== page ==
Is Seth Rollins unsafe in the ring? Bret Hart certainly seems to think so. The Hitman recently criticized Rollins for Finn Balor’s injury at WWE SummerSlam, and honestly he has a point. He also had a point when he criticized Seth for injuring both John Cena and Sting as well. But is he right?
Many fans are lining up to defend Rollins, and that is understandable. He’s a popular heel, which is something that WWE fans love. It’s cool to support the guy that should be hated. Some might call that simply getting over, and Rollins is, but it’s always gone deeper than that.
It’s the same reason why John Cena continues to get booed despite how many five-star matches he turns in; fans don’t like being told who to support and why. They would rather go their own way, and in this modern era, there’s no need for WWE to fight it. This is just how it is.
But even though Seth has support, the rumblings are growing louder by the day. At this point, there’s just no running from it, and had it been only one injured Superstar, it may not even be news. Of course, that may be part of the problem; are fans desensitized to injuries in WWE?
When Rollins broke Cena’s nose, it was considered just a by-product of the match. These things happen, right? After all, pro wrestling is a tough sport and sometimes, guys get hurt. That’s the nature of the business. Plus it did nothing but reemphasize Cena’s role as the most resilient worker on the roster, so it seemed like a fitting addition to the match.
The fact that Cena is WWE’s top guy and was hurt on live TV didn’t seem to bother anyone. Maybe the gravity of the situation was lost as fans just didn’t realize what a big deal it was. In any other era, an incident of this nature would be serious cause for concern to the promoter and to the top guy himself. But neither Vince McMahon nor Cena apparently seemed all that upset about it.
But when Rollins injured Sting, his perceived carelessness became a living breathing thing. Cena’s broken nose suddenly took on more importance than it had before, and fans began to take a second look at Seth Rollins. Sting, however, has never publicly held Seth responsible for the injury that has since put him out of WWE.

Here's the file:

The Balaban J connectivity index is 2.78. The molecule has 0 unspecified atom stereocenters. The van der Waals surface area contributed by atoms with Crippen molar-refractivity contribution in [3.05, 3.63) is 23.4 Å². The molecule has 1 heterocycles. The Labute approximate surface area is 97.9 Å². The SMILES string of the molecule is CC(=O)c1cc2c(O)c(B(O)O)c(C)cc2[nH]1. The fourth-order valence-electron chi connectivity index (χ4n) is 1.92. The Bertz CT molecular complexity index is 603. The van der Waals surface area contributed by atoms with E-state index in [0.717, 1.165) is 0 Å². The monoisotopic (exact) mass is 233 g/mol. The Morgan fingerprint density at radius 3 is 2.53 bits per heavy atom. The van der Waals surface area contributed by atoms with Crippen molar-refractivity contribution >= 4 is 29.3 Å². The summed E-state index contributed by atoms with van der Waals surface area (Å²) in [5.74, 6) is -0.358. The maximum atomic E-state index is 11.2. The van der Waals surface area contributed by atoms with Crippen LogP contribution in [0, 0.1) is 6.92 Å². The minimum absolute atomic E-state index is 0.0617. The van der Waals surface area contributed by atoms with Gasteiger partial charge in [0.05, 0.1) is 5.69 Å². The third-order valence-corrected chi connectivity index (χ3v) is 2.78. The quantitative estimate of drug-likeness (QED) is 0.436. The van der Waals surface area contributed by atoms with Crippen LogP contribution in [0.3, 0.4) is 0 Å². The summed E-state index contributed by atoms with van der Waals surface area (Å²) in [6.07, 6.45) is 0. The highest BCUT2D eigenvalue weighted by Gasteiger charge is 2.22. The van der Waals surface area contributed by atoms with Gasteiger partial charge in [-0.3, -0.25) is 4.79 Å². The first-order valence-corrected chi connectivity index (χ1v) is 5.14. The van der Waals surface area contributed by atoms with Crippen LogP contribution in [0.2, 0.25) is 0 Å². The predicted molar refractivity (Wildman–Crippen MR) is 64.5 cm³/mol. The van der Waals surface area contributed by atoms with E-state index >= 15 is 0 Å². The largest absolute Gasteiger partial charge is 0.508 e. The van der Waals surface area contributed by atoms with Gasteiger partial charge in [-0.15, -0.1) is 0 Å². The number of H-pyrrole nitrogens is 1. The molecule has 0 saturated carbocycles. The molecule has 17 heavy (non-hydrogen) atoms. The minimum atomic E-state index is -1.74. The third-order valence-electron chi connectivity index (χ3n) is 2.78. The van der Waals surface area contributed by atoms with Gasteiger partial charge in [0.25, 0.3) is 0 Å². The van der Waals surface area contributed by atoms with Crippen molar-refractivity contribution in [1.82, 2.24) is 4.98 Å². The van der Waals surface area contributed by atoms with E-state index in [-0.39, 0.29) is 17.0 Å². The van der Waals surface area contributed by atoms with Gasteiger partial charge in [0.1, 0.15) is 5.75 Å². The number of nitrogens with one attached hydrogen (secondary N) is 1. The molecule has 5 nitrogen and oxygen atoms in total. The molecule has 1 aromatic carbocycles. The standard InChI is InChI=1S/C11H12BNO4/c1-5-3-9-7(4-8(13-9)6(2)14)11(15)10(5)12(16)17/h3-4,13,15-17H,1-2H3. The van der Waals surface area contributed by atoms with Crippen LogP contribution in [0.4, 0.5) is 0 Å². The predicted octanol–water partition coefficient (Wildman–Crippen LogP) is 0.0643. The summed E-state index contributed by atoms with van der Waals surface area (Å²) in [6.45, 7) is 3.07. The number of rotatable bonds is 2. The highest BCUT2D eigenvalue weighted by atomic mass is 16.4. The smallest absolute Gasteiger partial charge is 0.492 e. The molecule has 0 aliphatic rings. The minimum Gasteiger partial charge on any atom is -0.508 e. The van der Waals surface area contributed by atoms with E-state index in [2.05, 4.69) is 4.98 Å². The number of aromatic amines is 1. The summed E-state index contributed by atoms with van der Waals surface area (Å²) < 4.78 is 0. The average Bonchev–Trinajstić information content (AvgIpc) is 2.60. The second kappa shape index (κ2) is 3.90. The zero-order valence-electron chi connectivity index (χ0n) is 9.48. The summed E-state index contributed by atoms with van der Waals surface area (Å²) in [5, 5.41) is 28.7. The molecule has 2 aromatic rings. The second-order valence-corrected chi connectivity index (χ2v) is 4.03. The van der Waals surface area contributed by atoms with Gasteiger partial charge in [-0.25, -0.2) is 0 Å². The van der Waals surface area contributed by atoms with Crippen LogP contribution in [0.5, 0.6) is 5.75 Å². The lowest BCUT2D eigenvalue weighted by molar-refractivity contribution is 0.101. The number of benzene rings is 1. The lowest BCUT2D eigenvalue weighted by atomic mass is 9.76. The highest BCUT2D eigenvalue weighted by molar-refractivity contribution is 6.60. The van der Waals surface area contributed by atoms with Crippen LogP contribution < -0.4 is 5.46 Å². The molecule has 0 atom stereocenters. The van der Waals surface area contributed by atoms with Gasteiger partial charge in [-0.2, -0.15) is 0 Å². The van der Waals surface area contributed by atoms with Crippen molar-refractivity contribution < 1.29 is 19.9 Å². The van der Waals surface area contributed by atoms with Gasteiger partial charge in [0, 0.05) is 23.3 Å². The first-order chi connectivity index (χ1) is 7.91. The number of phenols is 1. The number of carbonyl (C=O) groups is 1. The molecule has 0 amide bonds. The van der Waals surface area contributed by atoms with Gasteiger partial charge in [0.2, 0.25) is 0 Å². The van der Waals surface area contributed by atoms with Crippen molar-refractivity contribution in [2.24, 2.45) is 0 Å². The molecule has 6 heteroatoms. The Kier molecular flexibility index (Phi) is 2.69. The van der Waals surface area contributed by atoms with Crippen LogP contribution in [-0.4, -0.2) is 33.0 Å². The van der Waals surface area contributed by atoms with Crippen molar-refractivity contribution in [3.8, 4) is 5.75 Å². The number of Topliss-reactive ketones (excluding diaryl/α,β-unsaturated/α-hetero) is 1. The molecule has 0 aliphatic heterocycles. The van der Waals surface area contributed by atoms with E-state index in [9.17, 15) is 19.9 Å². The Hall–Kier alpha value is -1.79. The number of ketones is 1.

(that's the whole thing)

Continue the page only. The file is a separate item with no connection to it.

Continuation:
Instead, Sting claimed the corner powerbombs were simple buckle bumps, and he doesn’t know why they had such an impact on him. Sting is a professional of course, so to call Seth out in front of his peers and the company itself is not his style. If he’s being honest and truly doesn’t blame Seth, then how could anyone disagree? Isn’t this between Sting and Seth?
To believe ordinary pro wrestling fans that have never been in the ring could have more meaningful opinions than those held by the boys themselves, is nothing short of ludicrous. Yet every time Bret Hart opened his mouth about John or Sting, he was accused of being a bitter old man. Is that really the case, or were fans too quick to criticize him?
Now Finn Balor is on the shelf for what could be at least eight months. He was supposed to be the next big thing, the new face of Monday Night Raw. Of all the NXT talents that had been called up to the main roster, he was arguably the best and had the most potential on the main event level. Now he’s out, and fans are once again debating whether or not Rollins should be held accountable.
But is popular opinion turning against him this time? Once is accidental, twice is sloppy, but three times is irresponsible. Isn’t that the case here? Pro wrestling is a tough business, that much is true. But just because that’s a fact does not mean injuries should be happening as frequently as they are in WWE.
Perhaps the real problem here is not just Seth himself. Maybe the problem is the current WWE style, which is little more than an action movie taking place in a wrestling ring. The pace of the matches has multiplied exponentially over the past five years to the point it is now. Guys are going so fast that fans don’t have time to emotionally invest in anything they’re seeing.
It’s one high spot after another, one edge of the seat nail biter followed by more of the same. These are no longer wrestling matches, they’re stunt shows. The talent themselves are more athletic and more intense than they ever have been, and that’s a good thing. But when everyone is risking life and limb for the sake of popping the crowd, then the reason for the match itself is lost.
Many fans believe this is the style that WWE has evolved to, and to change it now would be taking a step back. Why slow down if the men and women involved are okay with it, and want to compete at this pace? But the fact is they’re not okay. None of them are okay. The injuries are happening more and more frequently as time goes on, and fans should be very concerned that they haven’t seen the worst of it yet.
So no, it’s not all Seth Rollins’ fault. Whether or not he is indeed responsible for hurting the top guy, a legend, and a red hot talent, is not up to fans. Perception is reality of course, but only Seth and the talents around him know if he is truly unsafe, or if all of this is just a terrible coincidence.
But none of that changes the fact that Seth Rollins is under the microscope more now than he ever has been. Maybe it’s time everyone took a closer look. Maybe Bret Hart is onto something after all.
Tom Clark can regularly be seen on Sportskeeda. His podcast, Tom Clark’s Main Event, is available on iTunes, Google Play, Amazon Android, Windows Phone and online here
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